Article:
Part of the firm's 'Automotive Satisfaction Report', the study is based on over 40,000 interviews yearly with Australian motorists, with 95.3 per cent of Mazda owners 'Very' or 'Fairly' satisfied with their vehicle in the 12 months leading into July 2017.
Narrowly missing out on top spot was Swedish manufacturer Volvo, with a satisfaction rate of 95.2 per cent - a decent 3.8 per cent increase on the year before.
Despite falling 2.5 per cent, Lexus maintained a top three finish, scoring 95.0 per cent satisfaction in the survey.
Meanwhile, Skoda ranked fourth (94.8 per cent, down 1.0), Isuzu Ute fifth (94.7 per cent, down 0.7), and Toyota sixth (94.6 per cent, up 0.2). Rounding out the top ten were Mercedes-Benz (94.5 per cent, up 0.2), BMW (94.4 per cent, up 3.7), Peugeot (94.3 per cent, up 4.7), and Subaru (94.3 per cent, no change).
"In such a highly competitive car market as Australia, it is critical that brands focus on their satisfaction ratings relative to their major competitors and across key segments because customer satisfaction has the potential to impact on customer retention and advocacy," said Norman Morris, director of industry communications for Roy Morgan Research.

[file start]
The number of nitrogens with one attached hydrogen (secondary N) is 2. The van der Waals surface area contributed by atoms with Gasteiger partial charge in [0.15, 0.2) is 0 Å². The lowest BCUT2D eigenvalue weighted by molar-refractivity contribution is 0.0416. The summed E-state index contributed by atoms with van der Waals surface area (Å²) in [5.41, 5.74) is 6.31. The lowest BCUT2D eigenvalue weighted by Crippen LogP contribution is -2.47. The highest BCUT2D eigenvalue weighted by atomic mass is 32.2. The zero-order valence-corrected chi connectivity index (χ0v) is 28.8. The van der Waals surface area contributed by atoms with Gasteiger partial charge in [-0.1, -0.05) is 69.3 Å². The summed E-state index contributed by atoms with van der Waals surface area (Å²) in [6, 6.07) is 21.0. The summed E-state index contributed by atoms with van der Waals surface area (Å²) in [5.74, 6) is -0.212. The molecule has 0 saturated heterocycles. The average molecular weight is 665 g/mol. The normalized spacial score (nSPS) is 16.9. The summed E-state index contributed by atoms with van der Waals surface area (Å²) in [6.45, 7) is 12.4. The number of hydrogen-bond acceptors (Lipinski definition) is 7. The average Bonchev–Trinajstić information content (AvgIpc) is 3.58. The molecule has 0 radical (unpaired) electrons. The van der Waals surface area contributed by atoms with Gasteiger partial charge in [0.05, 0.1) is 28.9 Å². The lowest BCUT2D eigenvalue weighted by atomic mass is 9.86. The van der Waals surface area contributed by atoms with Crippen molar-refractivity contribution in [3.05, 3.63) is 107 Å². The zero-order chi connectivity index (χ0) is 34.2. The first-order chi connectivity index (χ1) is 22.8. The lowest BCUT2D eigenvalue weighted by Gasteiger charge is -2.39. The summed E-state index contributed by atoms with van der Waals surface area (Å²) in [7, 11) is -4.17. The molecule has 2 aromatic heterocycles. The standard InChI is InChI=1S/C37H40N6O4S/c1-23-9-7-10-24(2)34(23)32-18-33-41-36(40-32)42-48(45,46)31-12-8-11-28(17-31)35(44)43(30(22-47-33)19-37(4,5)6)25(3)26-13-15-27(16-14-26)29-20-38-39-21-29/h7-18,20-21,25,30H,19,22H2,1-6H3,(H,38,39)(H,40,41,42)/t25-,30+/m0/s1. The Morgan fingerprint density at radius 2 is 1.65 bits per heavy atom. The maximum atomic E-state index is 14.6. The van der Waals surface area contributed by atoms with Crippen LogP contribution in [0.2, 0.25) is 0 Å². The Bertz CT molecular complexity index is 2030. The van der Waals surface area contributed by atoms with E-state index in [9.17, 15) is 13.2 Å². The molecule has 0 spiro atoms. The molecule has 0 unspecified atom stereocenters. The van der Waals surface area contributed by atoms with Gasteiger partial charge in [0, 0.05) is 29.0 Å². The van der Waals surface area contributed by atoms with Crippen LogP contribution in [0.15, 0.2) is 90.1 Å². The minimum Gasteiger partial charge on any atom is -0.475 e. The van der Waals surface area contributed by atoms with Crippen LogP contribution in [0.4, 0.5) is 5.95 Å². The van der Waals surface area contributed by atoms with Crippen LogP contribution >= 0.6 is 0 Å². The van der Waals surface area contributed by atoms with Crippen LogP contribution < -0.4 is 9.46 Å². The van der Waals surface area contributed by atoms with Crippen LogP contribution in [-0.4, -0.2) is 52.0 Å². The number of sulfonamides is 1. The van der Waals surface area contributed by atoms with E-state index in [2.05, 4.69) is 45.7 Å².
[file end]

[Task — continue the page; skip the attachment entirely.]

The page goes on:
"This research has shown that very little currently separates the satisfaction of the major players in this market, presenting a problem in how to obtain a competitive advantage on this important metric."
This survey follows a report published earlier this month by international firm J.D. Power, which claimed Hyundai customers are the happiest - although that study was specifically on initial satisfaction rather than long-term ownership.